Iceland is often known for being an expensive place to visit, with our own currency and high costs for importing goods. It has become common knowledge that eating out at restaurants in the country can be expensive but there are plenty of ways that you can save your budget when travelling to Iceland with the family. We have been through some of the top money saving tips that can help you save on the budget when visiting Iceland. Our guide aims to offer some top money saving tips to help you make your trip to Iceland with the family much more affordable. These are just some of the best ways you can save money but there are plenty of other ways to do so if you are sensible and plan ahead.
Avoid Bottled Water
When travelling abroad, it is quite common to buy a large amount of bottled water as you are not sure about the water quality. However, there is simply no need to buy bottled water in Iceland as the quality of tap water is one of the highest worldwide. You can ask for tap water in many restaurants and bars with the water being virtually the same as much of the natural springs. One thing that you want to remember to bring with you is refillable water bottles so that you can fill up before you head out on your day trip.
Snack Instead of Eating Out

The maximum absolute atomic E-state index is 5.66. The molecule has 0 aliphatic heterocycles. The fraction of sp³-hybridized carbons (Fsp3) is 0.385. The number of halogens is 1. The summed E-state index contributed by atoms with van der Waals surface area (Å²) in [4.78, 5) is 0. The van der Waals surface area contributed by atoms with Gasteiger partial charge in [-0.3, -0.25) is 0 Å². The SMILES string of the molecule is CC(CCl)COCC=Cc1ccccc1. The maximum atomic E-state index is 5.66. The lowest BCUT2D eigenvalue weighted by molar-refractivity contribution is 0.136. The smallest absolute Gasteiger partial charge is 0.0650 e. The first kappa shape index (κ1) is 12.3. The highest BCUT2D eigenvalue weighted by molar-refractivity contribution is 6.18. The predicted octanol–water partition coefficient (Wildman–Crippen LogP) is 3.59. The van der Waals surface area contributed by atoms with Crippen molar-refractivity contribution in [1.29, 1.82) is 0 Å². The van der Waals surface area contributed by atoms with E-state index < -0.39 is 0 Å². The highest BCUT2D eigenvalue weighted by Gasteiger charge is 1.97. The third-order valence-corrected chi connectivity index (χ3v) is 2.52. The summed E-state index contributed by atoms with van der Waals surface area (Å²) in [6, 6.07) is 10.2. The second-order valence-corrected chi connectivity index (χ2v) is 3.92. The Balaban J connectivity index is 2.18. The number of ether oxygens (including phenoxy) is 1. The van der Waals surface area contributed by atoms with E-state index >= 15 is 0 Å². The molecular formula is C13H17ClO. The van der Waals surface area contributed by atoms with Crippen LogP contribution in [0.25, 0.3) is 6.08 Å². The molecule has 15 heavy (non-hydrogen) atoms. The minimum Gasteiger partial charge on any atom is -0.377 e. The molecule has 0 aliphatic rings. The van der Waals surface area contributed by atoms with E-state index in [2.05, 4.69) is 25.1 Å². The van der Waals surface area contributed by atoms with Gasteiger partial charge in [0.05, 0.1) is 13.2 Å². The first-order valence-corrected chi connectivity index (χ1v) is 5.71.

Although not every restaurant in Iceland is expensive, most restaurants are generally more expensive than you might think. You can often end up spending 6000ISK for the main meal at a nice restaurant, which equates to a rather pricey £42/$54/€47 (at the time of writing). However, you can save a lot of money on food by snacking and eating smaller meals on the go instead of larger sit-down meals. Opting for a hotdog or burrito on the go will no doubt be much cheaper than eating out at restaurants and can save a lot of money. You will also find sandwiches and food at supermarkets for fairly cheap prices.
Don’t Shop at Expensive Stores
One top tip from Icelanders is to avoid shopping in the expensive supermarkets across the country, as some can be much more costly. These stores are often more convenient and many are open 24 hours, but you will find they can be up to 50% more expensive than other supermarkets. Even for similar and branded products, you can find that they will be more expensive than elsewhere. You are better advised to shop in lower price stores in Iceland such as Bonus or Costco instead. Make sure you plan where you are going to buy groceries and food before heading out to avoid spending more.
Swerve Tourist Traps
Due to the massive surge in tourism, one thing that has become common in Iceland is “Puffin Shops” full of souvenirs for tourists, but many of these are not produced in Iceland and don’t have much to do with the country. These souvenirs are also often expensive and there are plenty of cheaper alternatives available at the Kolaportid weekend flea market by the old harbour. You should also be wary of tours and make sure you do your research and book before you arrive. Many tours can be overpriced and are often something that can be done on your own.